On Friday, the independent energy regulator, Ofgem, will announce its new energy price cap. The cap is expected to increase by an extortionate amount, hiking energy costs for millions of households just as the weather is likely to turn.
Importantly, the energy price cap only applies to those on variable deals. Fixed customers are not directly impacted by the price cap. Despite this, finding a fixed tariff to avoid soaring costs is far from a no-brainer. In this article, we'll explore the risks of fixing your energy deal.
How does the energy price cap work?
The current energy price cap limits the cost suppliers can charge per unit of energy. Under the current cap, a typical household is charged £1,971 a year. However, it's expected the new cap will lead to typical households facing eye watering bills of £3,576 a year.
The energy price cap is currently reviewed four times per year. While the new cap will be announced on Friday 26 August, it won't impact bills until 1 October.
The energy price cap only directly impacts the bills of those on variable tariffs. For those with a fixed energy deal, the price cap doesn't have a direct impact as the cost per unit of energy is 'fixed' for customers with this type of tariff.
How high will energy costs go?
Sadly, the cost of energy doesn't look to be getting cheaper any time soon. That's because there are fears the cap will increase further when the price cap is reviewed early next year. Energy consultants Auxilione, have even suggested a typical figure of £6,089 by April 2023.
The Government has, thankfully, recognised that rising energy bills is a huge issue. It is for this reason why the Government has announced a range of energy bills support measures, including £400 for every household from October onwards. This will be split into six separate payments.
Yet, due to the sheer size of expected price rises, many have suggested the current support announced simply isn't enough. As a result, tackling the issue of soaring energy costs will undoubtedly be priority number 1 for Rishi Sunak or Liz Truss once in office.
Is it a good idea to go for a fixed energy deal?
Earlier this Summer Money Saving guru, Martin Lewis, suggested that households fearing continued energy price hikes in future should explore the possibility of signing up for a fixed deal. We also crunched the numbers to take a closer look at his suggestion.
The recommendation to consider fixing was mostly aimed at those who welcomed the thought of paying a fixed cost per unit of energy regardless of future rises. It was also aimed at those who simply couldn't afford to pay their energy bills if prices got any higher in future.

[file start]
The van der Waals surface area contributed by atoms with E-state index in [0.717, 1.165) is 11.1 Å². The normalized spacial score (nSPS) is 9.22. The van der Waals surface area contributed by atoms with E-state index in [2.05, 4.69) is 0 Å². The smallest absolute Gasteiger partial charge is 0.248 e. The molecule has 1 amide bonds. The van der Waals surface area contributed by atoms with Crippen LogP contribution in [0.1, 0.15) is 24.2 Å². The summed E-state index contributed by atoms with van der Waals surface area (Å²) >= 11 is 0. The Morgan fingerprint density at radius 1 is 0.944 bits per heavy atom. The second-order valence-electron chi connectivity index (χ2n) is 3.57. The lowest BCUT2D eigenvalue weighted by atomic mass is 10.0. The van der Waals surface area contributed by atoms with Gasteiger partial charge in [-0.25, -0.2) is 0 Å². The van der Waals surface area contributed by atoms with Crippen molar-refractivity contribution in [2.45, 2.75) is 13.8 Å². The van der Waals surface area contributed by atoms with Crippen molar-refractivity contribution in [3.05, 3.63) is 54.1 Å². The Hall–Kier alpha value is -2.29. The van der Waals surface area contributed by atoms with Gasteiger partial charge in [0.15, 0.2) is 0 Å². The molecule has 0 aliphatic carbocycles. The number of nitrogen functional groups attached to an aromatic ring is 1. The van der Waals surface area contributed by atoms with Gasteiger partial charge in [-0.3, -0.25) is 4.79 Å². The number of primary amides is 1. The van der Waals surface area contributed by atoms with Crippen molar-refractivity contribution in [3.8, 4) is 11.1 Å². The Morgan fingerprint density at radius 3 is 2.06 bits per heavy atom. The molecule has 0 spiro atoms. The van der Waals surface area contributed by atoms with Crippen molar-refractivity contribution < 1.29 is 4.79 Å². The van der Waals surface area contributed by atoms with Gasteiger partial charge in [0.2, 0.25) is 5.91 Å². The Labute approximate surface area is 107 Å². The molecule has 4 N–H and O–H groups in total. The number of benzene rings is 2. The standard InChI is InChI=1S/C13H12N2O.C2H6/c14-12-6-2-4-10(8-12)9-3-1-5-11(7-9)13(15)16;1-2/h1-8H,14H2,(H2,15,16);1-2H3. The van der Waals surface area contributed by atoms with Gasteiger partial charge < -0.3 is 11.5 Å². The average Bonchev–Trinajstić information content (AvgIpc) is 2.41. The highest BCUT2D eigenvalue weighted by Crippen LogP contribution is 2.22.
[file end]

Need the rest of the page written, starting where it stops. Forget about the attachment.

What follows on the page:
It's worth knowing that, in June, all of the fixed deals available were understandably higher than the current price cap. In hindsight, however, anyone who did opt for a fixed deal in June probably made a shrewd move. This is simply because we now know energy costs are now set to continue heading upwards. For millions on variable deals right now, the upcoming winter looks very bleak indeed.
While fixed deals are still available, most are now far, far more expensive than they were at the beginning of Summer. As a result, if you do fix now, you're essentially banking on the fact that energy costs will continue to skyrocket. This is certainly a possibility, but it's a real gamble.
What are the risks with opting for a fixed energy deal?
The most obvious risk of opting for a fixed energy deal is the fact that wholesale energy costs may tumble during your fixed term. If this happens and the energy price cap drops, you'll be paying a far higher cost per unit of energy than those on variable deals. While you may be able to terminate your fixed term early, you'll be faced with a hefty early exit fee. It's been suggested that energy exit fees are now toughly TEN TIMES higher than a year ago.
Yet aside from a fall in prices, fixing your energy deal comes with other risks too. Let's take a closer look at each of them.
Risk 1. You have to move home
If you're currently on a fixed tariff, it's likely you won't be able to transfer it to another home. So, if you move address, you may have to say goodbye to cheap(ish) energy.
Risk 2. The bill payer's name changes
Some energy suppliers simply won't honour a fixed deal if you change the name of the person on the bill. This may apply if you suffer a family bereavement for example. Or perhaps, if an individual responsible for paying energy bills in a shared property decides to move out.
Risk 3. You get moved to a prepay meter
If you're unable to keep up with your energy bills, then your supplier may have the right to move you onto a prepay meter if you don't agree to a repayment plan. This is so you'd be forced to pay for any energy in advance (which limits the risk of your supplier losing out). If this does happen to you, you'd lose any fixed deal you previously had.
Risk 4. Your energy firm goes bust
Last year, a staggering 28 energy firms went bust due to rising wholesale costs and the low energy price cap imposed by Ofgem.
While the rate of energy suppliers going bust has slowed, it's still a risk. While you won't lose your energy supply if your supplier goes under, it's very likely you'd lose access to any cheap fixed deal you were on. When an energy company goes bust, customers are typically moved to a new supplier. Any new supplier is almost certain to charge the price-capped rate.
Looking to learn more about the cost of energy? Take a look at our analysis that looks at the average cost of energy in the UK.